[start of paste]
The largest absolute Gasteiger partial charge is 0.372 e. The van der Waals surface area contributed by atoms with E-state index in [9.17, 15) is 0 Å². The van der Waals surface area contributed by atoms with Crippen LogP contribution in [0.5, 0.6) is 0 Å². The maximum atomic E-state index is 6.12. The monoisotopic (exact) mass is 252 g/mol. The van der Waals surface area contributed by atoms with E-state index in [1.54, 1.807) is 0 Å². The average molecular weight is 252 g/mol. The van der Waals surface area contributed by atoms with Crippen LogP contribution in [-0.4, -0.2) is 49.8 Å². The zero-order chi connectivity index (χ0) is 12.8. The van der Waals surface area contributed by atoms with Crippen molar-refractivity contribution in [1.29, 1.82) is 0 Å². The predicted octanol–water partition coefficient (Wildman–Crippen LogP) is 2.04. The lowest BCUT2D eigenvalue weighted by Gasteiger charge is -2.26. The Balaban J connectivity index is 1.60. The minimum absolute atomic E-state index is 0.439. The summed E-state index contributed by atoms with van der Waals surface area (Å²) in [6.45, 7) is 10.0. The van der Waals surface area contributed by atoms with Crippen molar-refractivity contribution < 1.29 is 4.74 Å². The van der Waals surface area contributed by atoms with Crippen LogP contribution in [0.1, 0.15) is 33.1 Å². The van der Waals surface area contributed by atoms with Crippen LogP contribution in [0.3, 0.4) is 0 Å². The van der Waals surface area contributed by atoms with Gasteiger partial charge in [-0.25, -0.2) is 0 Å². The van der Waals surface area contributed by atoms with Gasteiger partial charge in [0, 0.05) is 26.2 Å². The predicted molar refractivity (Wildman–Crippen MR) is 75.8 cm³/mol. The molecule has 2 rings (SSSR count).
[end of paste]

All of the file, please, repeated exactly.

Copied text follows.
The largest absolute Gasteiger partial charge is 0.372 e. The van der Waals surface area contributed by atoms with E-state index in [9.17, 15) is 0 Å². The van der Waals surface area contributed by atoms with Crippen LogP contribution in [0.5, 0.6) is 0 Å². The maximum atomic E-state index is 6.12. The monoisotopic (exact) mass is 252 g/mol. The van der Waals surface area contributed by atoms with E-state index in [1.54, 1.807) is 0 Å². The average molecular weight is 252 g/mol. The van der Waals surface area contributed by atoms with Crippen LogP contribution in [-0.4, -0.2) is 49.8 Å². The zero-order chi connectivity index (χ0) is 12.8. The van der Waals surface area contributed by atoms with Crippen molar-refractivity contribution in [1.29, 1.82) is 0 Å². The predicted octanol–water partition coefficient (Wildman–Crippen LogP) is 2.04. The lowest BCUT2D eigenvalue weighted by Gasteiger charge is -2.26. The Balaban J connectivity index is 1.60. The minimum absolute atomic E-state index is 0.439. The summed E-state index contributed by atoms with van der Waals surface area (Å²) in [6.45, 7) is 10.0. The van der Waals surface area contributed by atoms with Crippen molar-refractivity contribution < 1.29 is 4.74 Å². The van der Waals surface area contributed by atoms with Crippen LogP contribution in [0.1, 0.15) is 33.1 Å². The van der Waals surface area contributed by atoms with Crippen LogP contribution in [0.3, 0.4) is 0 Å². The van der Waals surface area contributed by atoms with Gasteiger partial charge in [-0.25, -0.2) is 0 Å². The van der Waals surface area contributed by atoms with Gasteiger partial charge in [0, 0.05) is 26.2 Å². The predicted molar refractivity (Wildman–Crippen MR) is 75.8 cm³/mol. The molecule has 2 rings (SSSR count).